Out-Law / Your Daily Need-To-Know

Stock exchange cyber attacks aimed at market disruption, rather than financial gain, according to survey

Out-Law News | 22 Jul 2013 | 2:11 pm | 2 min. read

Cyber attacks on global stock exchanges and financial markets are usually designed to disrupt markets, rather than for immediate financial gain, a new report has found.

The report, produced jointly by staff at the International Organisation of Securities Commissions (IOSCO) and World Federation of Exchanges (WFE) (59-page / 2.3MB PDF), found that 53% of exchanges had experienced some form of cyber attack in the last year. These attacks differed from traditional financial sector crimes such as fraud or theft, the report said; being instead mainly disruptive attacks such as viruses or denial of service attacks.

According to the report, the "vast majority" of stock exchanges agree that cyber crime should be considered a "systemic risk" to securities markets. However, exchanges are "well aware" of the threats: 93% of the respondents to a survey by the report's authors had disaster recovery protocols in place, while the same number said that emerging cyber threats were regularly discussed by senior management. All organisations were able to identify a cyber attack within 48 hours of it occurring, according to the report.

The report was produced as part of an “annual information mining exercise” into systemic and emerging risks in the global securities market, rather than in response to any specific incident according to its authors. The research showed that cyber attacks had not yet “impacted core systems or market integrity and efficiency”. However, some exchanges surveyed by the report’s authors said that a “large-scale, successful” cyber attack could have the “potential” to do so.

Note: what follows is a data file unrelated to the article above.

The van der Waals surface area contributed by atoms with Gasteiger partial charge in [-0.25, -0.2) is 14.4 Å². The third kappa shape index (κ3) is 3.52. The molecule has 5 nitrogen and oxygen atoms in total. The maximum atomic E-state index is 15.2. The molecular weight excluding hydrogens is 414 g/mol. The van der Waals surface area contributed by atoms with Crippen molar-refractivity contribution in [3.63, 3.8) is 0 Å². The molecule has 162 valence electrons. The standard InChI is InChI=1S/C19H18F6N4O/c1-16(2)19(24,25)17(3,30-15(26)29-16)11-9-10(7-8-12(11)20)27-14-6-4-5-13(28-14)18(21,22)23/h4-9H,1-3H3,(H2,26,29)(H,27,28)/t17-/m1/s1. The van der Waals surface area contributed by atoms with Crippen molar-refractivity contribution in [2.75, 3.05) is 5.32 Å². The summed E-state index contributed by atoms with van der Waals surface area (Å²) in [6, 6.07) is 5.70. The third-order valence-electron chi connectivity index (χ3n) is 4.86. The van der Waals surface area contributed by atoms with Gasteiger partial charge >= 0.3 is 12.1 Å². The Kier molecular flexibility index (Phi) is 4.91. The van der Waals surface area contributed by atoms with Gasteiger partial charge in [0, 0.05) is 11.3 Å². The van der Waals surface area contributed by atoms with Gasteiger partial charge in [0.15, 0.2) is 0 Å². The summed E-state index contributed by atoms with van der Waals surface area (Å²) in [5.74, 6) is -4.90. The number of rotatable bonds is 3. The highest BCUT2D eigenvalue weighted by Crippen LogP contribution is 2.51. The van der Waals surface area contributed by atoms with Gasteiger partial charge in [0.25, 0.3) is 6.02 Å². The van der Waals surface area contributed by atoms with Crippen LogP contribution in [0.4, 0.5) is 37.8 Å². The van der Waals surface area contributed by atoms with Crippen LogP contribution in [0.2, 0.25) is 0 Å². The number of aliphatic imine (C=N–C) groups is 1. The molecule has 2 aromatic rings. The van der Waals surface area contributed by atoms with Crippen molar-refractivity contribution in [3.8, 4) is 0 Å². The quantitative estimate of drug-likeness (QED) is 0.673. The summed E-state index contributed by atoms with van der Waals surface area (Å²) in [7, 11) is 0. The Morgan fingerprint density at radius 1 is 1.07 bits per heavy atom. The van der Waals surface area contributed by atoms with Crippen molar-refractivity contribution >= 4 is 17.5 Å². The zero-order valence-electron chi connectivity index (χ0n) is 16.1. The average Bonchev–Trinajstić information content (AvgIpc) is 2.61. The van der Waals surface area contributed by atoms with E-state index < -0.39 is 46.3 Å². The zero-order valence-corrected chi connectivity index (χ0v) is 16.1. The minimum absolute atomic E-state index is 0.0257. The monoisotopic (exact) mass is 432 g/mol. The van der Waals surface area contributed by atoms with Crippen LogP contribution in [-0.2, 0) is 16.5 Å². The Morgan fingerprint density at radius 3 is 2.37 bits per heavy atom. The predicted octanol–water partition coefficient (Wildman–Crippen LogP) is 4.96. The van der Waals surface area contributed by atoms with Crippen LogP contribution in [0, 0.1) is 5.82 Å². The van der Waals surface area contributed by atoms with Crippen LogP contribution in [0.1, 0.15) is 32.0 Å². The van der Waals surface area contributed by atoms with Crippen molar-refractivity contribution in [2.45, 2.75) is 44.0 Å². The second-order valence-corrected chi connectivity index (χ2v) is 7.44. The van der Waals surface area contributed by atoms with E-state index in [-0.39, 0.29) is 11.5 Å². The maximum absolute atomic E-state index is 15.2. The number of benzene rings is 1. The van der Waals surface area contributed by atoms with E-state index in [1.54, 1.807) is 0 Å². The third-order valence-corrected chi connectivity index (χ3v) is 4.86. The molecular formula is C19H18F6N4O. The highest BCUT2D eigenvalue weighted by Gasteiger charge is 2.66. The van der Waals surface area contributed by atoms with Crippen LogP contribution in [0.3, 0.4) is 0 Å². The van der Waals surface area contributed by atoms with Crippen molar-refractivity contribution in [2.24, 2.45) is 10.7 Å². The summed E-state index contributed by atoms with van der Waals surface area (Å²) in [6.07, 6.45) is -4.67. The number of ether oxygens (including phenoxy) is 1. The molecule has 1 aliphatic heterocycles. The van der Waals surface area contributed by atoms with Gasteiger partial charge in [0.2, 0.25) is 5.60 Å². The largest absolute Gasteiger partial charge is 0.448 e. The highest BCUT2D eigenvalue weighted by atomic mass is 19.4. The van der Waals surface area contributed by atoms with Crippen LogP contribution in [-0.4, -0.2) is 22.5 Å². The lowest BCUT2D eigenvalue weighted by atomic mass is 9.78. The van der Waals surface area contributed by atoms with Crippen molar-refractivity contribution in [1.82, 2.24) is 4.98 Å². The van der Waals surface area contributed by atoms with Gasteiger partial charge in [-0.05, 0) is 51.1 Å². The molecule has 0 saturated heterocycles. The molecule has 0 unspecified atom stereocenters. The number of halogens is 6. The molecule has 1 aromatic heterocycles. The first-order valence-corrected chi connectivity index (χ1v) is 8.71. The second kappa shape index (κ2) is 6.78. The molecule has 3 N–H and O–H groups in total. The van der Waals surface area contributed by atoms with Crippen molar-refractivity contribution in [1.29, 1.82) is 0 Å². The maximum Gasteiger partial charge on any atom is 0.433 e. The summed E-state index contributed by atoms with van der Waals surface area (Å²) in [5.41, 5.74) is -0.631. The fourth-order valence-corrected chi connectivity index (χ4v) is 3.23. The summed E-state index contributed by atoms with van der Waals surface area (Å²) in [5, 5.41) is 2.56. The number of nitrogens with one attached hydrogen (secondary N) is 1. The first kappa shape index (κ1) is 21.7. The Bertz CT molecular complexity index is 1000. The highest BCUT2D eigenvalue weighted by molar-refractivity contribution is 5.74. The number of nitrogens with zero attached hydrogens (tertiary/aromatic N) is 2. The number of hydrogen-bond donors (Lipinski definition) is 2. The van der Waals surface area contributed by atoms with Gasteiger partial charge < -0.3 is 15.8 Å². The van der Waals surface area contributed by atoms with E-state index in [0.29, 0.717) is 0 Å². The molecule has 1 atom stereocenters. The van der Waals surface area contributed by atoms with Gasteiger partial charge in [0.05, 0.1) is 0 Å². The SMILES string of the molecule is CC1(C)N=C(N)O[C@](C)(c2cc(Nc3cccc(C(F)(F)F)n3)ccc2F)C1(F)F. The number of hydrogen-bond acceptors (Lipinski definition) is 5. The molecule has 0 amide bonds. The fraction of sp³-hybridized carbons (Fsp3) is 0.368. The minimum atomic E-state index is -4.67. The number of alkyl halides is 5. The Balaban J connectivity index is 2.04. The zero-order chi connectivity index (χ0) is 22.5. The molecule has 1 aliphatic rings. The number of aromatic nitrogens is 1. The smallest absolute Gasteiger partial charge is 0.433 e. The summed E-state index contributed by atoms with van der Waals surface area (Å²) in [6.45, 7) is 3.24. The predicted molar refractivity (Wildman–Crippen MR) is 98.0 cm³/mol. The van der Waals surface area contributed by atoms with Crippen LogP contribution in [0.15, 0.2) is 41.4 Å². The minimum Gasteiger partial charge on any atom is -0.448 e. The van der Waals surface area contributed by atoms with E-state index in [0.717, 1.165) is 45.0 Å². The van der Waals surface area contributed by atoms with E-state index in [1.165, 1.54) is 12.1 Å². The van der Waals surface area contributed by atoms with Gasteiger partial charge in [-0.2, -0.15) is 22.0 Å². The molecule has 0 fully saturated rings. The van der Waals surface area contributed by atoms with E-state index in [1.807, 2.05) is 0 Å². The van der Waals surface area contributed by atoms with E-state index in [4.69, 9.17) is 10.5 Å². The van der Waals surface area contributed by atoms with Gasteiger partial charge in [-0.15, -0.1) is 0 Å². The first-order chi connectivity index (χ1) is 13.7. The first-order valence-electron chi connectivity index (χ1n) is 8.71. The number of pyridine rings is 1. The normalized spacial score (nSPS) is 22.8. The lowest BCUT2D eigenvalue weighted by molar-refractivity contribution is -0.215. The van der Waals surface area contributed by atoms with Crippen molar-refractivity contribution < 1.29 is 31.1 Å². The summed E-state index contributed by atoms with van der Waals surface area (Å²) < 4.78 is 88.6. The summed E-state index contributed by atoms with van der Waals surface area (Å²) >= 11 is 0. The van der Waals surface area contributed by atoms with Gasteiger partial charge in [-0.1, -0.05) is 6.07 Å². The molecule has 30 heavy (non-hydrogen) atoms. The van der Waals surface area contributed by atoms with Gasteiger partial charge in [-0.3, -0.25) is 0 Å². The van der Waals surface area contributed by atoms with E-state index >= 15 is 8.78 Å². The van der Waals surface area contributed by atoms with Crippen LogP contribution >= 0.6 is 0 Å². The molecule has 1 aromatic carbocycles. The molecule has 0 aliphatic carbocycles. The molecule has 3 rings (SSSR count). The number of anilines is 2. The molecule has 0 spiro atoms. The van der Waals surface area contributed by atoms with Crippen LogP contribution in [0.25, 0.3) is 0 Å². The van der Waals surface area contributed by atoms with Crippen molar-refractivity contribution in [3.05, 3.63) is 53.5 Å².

Respondents to the survey said that securities market regulators and trade bodies such as IOSCO should do more to raise awareness of and target cyber crime. Among their suggestions were the creation of guidance, principles and international security standards; a cross-jurisdictional and cross-sector information-sharing mechanism with dedicated monitoring for emerging threats; training and information security awareness campaigns; and more effective regulation to deter potential cyber attackers.

A number of surveyed exchanges expressed doubt over the effectiveness of current regulatory regimes, citing the global nature of the crime as a particular barrier to identifying and prosecuting the perpetrators. Only 59% of respondents said that sanction regimes were in place for cyber crime in their jurisdiction, while only 55% of these said that the current sanction regime was an effective deterrent.

A growing number of companies in the UK financial services sector are expressing concern about risks to cyber security, according to a Bank of England survey published last month. The Bank of England has identified a spike in the number of financial services companies concerned about the risk presented to the UK’s financial system by cyber security threats, up 10 percentage points since the previous survey, in October 2012, it said.

Last year the Department for Business, Innovation and Skills (BIS), the Centre for the Protection of National Infrastructure and UK intelligence agency GCHQ produced joint new guidelines on cyber security. The guidance included ten steps that businesses can take to reduce cyber risks.